Tap water in the UK is 'wholesome' but not pure. That is the definition that water supply companies must work to according to the water supply regulations. What comes out of the tap varies widely in total dissolved solids (TDS) and hardness across the country, and reflects largely where your water comes from
It is your statutory right to request an analysis of the water coming out of your tap. Just contact your local water company.
What you call pure water very much depends upon your industry, below you can see that there are a number of different definitions
Semi-conductor fabrication demands the highest purity of water available, so-called ultra-pure water. To produce water of this quality requires considerable investment not just to make it, but to maintain it at that purity. It is so pure that to expose it to air would render it 'out of spec'. The conductivity of this water is approximately 0.06 uS/cm2 (or its resistivity is '18 mega ohm'). This water is 10-100 times purer than 'pure water' used by window cleaners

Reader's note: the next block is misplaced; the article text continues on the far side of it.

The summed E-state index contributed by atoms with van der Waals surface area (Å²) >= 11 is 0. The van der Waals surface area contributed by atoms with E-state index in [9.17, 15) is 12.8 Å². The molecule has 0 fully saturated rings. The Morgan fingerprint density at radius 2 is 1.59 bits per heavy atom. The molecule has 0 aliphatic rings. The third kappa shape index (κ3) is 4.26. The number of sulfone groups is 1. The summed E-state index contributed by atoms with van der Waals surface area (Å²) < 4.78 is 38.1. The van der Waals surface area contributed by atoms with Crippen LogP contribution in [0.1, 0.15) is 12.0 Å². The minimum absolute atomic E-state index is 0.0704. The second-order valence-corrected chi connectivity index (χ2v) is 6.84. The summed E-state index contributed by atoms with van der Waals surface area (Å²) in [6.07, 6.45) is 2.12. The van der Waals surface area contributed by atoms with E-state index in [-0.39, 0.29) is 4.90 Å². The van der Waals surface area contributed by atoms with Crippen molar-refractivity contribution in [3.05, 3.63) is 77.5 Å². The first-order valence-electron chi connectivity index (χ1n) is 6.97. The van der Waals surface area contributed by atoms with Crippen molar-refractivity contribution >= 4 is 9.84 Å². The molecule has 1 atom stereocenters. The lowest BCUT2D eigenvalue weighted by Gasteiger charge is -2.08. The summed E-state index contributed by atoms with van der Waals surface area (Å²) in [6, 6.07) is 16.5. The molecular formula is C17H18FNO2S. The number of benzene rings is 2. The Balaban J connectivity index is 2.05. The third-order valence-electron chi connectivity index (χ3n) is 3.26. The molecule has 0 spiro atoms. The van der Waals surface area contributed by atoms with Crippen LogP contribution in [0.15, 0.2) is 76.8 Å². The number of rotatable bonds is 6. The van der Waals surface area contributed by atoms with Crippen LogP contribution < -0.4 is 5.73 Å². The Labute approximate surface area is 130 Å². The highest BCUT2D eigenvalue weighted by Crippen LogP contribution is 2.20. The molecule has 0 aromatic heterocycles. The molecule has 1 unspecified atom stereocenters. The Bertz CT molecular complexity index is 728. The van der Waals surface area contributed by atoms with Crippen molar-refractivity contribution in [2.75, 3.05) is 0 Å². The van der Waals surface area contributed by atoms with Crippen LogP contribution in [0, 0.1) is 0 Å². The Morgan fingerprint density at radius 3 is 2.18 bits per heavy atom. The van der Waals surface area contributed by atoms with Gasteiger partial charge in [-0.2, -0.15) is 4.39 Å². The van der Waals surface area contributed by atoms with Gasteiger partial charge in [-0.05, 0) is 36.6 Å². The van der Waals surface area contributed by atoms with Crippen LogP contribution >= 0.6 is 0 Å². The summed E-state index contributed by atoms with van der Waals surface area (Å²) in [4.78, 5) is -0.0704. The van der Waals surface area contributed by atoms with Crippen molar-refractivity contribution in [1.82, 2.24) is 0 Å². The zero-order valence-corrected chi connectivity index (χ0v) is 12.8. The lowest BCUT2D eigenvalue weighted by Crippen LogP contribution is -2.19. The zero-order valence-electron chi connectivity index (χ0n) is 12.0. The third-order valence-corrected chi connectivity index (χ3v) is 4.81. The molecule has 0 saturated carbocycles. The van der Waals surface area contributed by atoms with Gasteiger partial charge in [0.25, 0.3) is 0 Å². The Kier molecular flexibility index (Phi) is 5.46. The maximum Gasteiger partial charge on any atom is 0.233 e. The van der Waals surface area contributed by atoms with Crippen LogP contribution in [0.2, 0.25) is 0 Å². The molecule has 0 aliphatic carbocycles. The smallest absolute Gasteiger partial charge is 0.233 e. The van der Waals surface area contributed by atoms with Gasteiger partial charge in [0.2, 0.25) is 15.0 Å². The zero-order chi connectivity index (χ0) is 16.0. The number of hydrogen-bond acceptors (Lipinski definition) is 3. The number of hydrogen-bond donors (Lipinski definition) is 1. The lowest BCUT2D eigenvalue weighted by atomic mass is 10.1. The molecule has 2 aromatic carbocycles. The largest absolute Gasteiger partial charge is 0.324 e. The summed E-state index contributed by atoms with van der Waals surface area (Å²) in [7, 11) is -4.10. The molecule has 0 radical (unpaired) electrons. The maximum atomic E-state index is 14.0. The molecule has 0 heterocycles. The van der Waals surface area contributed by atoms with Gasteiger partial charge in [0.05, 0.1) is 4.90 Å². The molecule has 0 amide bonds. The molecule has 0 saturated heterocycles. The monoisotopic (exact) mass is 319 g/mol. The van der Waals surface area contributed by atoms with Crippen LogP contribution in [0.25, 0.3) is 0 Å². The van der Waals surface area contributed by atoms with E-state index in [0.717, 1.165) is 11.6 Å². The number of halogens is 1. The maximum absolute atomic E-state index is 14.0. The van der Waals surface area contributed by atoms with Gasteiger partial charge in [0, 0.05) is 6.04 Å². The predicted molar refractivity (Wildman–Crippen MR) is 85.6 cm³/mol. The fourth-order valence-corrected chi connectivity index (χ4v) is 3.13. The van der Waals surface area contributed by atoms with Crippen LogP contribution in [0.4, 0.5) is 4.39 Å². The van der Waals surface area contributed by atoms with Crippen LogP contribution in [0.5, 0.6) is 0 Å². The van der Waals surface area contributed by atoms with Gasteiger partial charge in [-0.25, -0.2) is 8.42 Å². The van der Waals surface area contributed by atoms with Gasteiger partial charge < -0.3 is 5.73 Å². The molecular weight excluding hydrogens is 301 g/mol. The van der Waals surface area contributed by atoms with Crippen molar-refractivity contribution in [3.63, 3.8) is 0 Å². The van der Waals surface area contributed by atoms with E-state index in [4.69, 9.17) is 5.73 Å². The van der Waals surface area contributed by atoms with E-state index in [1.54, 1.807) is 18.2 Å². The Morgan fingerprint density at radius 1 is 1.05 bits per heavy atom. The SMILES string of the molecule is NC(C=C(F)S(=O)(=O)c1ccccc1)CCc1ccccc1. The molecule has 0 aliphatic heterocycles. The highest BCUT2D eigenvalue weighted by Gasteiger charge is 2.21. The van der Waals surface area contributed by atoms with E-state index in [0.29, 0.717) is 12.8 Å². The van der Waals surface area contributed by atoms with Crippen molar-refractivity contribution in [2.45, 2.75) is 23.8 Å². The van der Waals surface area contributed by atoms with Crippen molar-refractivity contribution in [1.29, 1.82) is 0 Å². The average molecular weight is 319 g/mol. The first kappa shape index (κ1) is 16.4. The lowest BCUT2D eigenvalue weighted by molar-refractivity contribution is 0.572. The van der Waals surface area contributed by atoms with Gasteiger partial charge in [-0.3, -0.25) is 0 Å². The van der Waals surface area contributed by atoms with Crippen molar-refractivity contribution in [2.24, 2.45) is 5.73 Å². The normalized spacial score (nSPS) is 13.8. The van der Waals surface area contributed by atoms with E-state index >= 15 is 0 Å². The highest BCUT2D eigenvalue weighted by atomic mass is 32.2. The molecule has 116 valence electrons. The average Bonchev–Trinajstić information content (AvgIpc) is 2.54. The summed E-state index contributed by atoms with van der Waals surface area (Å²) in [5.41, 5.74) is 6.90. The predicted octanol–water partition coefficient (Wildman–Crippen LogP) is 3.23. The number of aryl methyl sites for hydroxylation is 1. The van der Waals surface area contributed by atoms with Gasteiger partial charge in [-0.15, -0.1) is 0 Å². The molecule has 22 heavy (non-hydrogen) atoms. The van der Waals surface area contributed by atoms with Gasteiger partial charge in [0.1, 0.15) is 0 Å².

Water for injection must be 'pyrogen free' and prepared by distillation technique.
This is the type of water used by window cleaners and by laboratories. It is commonly used also for boiler feed water in industry and for battery top up and also various specialist uses. Definitions vary widely but generally we work to a specification that deionised water has less than 1 part-per-milion total dissolved solids, or a conductivity of less than 2 uS/cm2 (microsiemens per centrimetre squared)
This is water that has been stripped of its bicarbonate alkalinity
This is water with the calcium and magnesium content removed
Effectively these are all the same thing, as all of the above signify a water that has substantially reduced levels of total dissolved solids. Of all of the above definitions distilled is the only one that defines the process of manufacture
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